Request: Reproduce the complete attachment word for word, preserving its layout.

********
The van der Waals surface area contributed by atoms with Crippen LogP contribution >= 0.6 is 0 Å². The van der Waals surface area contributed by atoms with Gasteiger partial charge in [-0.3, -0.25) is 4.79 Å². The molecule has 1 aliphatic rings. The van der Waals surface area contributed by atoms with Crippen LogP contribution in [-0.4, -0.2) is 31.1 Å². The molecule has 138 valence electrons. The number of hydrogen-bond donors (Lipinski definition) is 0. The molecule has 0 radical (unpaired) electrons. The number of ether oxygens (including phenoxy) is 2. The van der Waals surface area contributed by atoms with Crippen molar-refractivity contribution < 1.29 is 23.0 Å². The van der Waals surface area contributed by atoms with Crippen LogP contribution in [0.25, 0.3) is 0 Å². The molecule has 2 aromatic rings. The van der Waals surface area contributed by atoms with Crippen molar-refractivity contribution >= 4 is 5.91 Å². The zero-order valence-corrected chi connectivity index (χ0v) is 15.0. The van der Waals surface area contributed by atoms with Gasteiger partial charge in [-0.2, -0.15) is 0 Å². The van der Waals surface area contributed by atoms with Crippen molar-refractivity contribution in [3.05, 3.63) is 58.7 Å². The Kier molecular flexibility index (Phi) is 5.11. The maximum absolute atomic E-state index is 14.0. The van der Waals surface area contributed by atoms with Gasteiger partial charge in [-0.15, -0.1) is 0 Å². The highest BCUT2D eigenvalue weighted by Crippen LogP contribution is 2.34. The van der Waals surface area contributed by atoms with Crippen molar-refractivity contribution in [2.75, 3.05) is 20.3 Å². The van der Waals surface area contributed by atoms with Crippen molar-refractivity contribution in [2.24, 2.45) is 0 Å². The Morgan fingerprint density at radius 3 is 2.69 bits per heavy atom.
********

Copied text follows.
The van der Waals surface area contributed by atoms with Crippen LogP contribution >= 0.6 is 0 Å². The van der Waals surface area contributed by atoms with Gasteiger partial charge in [-0.3, -0.25) is 4.79 Å². The molecule has 1 aliphatic rings. The van der Waals surface area contributed by atoms with Crippen LogP contribution in [-0.4, -0.2) is 31.1 Å². The molecule has 138 valence electrons. The number of hydrogen-bond donors (Lipinski definition) is 0. The molecule has 0 radical (unpaired) electrons. The number of ether oxygens (including phenoxy) is 2. The van der Waals surface area contributed by atoms with Crippen molar-refractivity contribution < 1.29 is 23.0 Å². The van der Waals surface area contributed by atoms with Crippen LogP contribution in [0.25, 0.3) is 0 Å². The molecule has 2 aromatic rings. The van der Waals surface area contributed by atoms with Crippen molar-refractivity contribution >= 4 is 5.91 Å². The zero-order valence-corrected chi connectivity index (χ0v) is 15.0. The van der Waals surface area contributed by atoms with Gasteiger partial charge in [-0.2, -0.15) is 0 Å². The van der Waals surface area contributed by atoms with Crippen molar-refractivity contribution in [3.05, 3.63) is 58.7 Å². The Kier molecular flexibility index (Phi) is 5.11. The maximum absolute atomic E-state index is 14.0. The van der Waals surface area contributed by atoms with Gasteiger partial charge in [-0.15, -0.1) is 0 Å². The highest BCUT2D eigenvalue weighted by Crippen LogP contribution is 2.34. The van der Waals surface area contributed by atoms with Crippen molar-refractivity contribution in [2.75, 3.05) is 20.3 Å². The van der Waals surface area contributed by atoms with Crippen molar-refractivity contribution in [2.24, 2.45) is 0 Å². The Morgan fingerprint density at radius 3 is 2.69 bits per heavy atom.